I had a conversation with a successful rancher this week and he mentioned that he was a banker. He quickly clarified that, however, by pointing out that he was an investment banker.
I couldn’t help but notice the important distinction he was drawing, so I asked him about it. He said traditional bankers are risk-apprehensive while investment bankers embrace risk. Thus, he said, investment bankers have a chance to do great things, while a regular banker reluctantly helps others achieve great things. He said he wasn’t casting aspersions against traditional bankers, but pointing out that taking risk was the key to success in life.
We have all heard the sayings of “nothing ventured, nothing gained” and “no risk, no reward.” However, embracing risk requires both the confidence to take chances and a willingness to fail.
I took my boys to a horse show this weekend, and watching them got me to thinking. They would have been scared to death a few years back to compete with the level of competitors that they now compete with on a daily basis. Like sports in general, it’s not the sport as much as what the activity teaches us and allows us to become that is important.
The boys now embrace competition, and the fear and the threat of failure; they aren’t consumed by the risks, because they’re aware of the rewards. As managers, however, failure is often seen as catastrophic and something that defines you as lacking competence.
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The thing I admire most about people who hold office, either in organizations or government, is that they have the confidence in their ability to effect positive change. They’re also willing to risk throwing their hat in the ring, knowing that defeat is a real and potentially humbling possibility. Yet they are willing to take the risk.
The avoidance of risk can come from prudent understanding and taking the steps to minimize whatever risk exists, thus accepting the risk that exists while minimizing it. This is a crucial job of all managers.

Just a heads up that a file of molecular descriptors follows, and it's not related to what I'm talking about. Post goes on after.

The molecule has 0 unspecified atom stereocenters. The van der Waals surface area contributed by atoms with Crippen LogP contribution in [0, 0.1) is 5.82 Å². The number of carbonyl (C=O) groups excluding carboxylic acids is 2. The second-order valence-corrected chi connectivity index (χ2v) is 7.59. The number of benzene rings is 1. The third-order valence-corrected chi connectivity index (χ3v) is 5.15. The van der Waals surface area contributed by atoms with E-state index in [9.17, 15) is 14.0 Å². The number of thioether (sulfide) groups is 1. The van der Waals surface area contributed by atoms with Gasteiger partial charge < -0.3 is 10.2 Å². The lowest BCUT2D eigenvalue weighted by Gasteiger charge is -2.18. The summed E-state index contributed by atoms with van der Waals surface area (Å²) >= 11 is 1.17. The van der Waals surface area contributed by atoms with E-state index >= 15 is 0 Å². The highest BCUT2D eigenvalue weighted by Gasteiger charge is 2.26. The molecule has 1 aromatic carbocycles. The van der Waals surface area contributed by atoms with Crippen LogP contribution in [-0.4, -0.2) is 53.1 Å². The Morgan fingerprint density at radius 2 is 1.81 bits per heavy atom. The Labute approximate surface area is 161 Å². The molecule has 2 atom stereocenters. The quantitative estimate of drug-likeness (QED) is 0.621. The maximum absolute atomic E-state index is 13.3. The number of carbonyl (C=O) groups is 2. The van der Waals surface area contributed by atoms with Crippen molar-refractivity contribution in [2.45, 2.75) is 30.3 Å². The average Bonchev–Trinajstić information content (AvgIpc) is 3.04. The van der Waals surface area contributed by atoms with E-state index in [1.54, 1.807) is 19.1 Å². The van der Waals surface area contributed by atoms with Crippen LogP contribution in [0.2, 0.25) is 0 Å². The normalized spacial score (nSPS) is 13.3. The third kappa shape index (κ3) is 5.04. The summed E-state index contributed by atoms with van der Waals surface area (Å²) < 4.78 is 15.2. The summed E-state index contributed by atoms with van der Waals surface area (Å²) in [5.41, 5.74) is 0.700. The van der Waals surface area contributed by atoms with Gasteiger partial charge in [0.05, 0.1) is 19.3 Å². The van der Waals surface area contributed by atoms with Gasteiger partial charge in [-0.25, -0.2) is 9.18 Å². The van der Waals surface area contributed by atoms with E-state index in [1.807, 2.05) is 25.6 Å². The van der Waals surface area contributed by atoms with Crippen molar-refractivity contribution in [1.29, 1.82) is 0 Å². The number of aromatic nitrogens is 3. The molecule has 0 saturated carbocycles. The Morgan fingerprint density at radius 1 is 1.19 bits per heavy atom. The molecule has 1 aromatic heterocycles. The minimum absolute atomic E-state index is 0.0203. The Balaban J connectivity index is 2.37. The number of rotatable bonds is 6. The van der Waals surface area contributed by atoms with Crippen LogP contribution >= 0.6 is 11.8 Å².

Another form of avoiding risk stems from fear. It can paralyze managers from taking prudent risks because they fear failure or doubt their abilities. Fear is often mistaken for prudence. There are times to be conservative, but a conservative approach and great successes are rarely linked.
Great managers take calculated risks. They embrace them and have the confidence to overcome them. That is the essential key to risk – not avoiding it, but accepting it and focusing on doing what is possible to maximize the chances for success and minimize the potential for failure.
Risk-averse managers don’t purchase land, expand the cowherd, or invest in equipment, herd bulls, advertising or new ventures. Not surprisingly, they’re loved by their bankers and go unnoticed by investment bankers. Embracing risk for risk’s sake is simply foolhardy, but avoiding risk rather than minimizing risk precludes significant gains.
Pondering my kids’ participation in activities – whether it’s sports, judging, showing animals, etc. – I thought they were learning hard work and other skills. And they have, but the most important lesson is the willingness to embrace the risk that is required to succeed. Perhaps raising kids is God’s way of reminding us of the important principles that we sometimes forget over time.
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